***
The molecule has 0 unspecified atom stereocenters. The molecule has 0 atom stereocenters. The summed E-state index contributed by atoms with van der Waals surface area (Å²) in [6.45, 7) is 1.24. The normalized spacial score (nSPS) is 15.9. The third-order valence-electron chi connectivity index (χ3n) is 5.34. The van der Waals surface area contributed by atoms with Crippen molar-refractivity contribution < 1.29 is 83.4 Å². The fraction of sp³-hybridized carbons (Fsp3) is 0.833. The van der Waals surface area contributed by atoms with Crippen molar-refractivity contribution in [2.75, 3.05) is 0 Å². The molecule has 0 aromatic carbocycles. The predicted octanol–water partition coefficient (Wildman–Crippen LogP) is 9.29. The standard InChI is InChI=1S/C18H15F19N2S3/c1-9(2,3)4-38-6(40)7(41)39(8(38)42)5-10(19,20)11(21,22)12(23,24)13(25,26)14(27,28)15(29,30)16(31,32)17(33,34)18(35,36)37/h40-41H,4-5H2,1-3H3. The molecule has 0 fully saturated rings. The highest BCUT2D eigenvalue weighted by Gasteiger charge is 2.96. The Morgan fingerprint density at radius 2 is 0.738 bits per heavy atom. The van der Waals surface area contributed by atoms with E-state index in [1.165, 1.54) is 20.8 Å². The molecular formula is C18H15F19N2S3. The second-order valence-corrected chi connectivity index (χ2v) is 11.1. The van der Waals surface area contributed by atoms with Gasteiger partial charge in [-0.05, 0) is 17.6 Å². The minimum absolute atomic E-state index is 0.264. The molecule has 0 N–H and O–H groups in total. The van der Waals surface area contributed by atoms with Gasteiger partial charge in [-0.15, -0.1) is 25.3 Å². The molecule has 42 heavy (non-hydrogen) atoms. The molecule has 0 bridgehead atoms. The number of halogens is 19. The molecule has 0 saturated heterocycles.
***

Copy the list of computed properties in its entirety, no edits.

The molecule has 0 unspecified atom stereocenters. The molecule has 0 atom stereocenters. The summed E-state index contributed by atoms with van der Waals surface area (Å²) in [6.45, 7) is 1.24. The normalized spacial score (nSPS) is 15.9. The third-order valence-electron chi connectivity index (χ3n) is 5.34. The van der Waals surface area contributed by atoms with Crippen molar-refractivity contribution < 1.29 is 83.4 Å². The fraction of sp³-hybridized carbons (Fsp3) is 0.833. The van der Waals surface area contributed by atoms with Crippen molar-refractivity contribution in [2.75, 3.05) is 0 Å². The molecule has 0 aromatic carbocycles. The predicted octanol–water partition coefficient (Wildman–Crippen LogP) is 9.29. The standard InChI is InChI=1S/C18H15F19N2S3/c1-9(2,3)4-38-6(40)7(41)39(8(38)42)5-10(19,20)11(21,22)12(23,24)13(25,26)14(27,28)15(29,30)16(31,32)17(33,34)18(35,36)37/h40-41H,4-5H2,1-3H3. The molecule has 0 fully saturated rings. The highest BCUT2D eigenvalue weighted by Gasteiger charge is 2.96. The Morgan fingerprint density at radius 2 is 0.738 bits per heavy atom. The van der Waals surface area contributed by atoms with E-state index in [1.165, 1.54) is 20.8 Å². The molecular formula is C18H15F19N2S3. The second-order valence-corrected chi connectivity index (χ2v) is 11.1. The van der Waals surface area contributed by atoms with Gasteiger partial charge in [-0.05, 0) is 17.6 Å². The minimum absolute atomic E-state index is 0.264. The molecule has 0 N–H and O–H groups in total. The van der Waals surface area contributed by atoms with Gasteiger partial charge in [-0.15, -0.1) is 25.3 Å². The molecule has 42 heavy (non-hydrogen) atoms. The molecule has 0 bridgehead atoms. The number of halogens is 19. The molecule has 0 saturated heterocycles.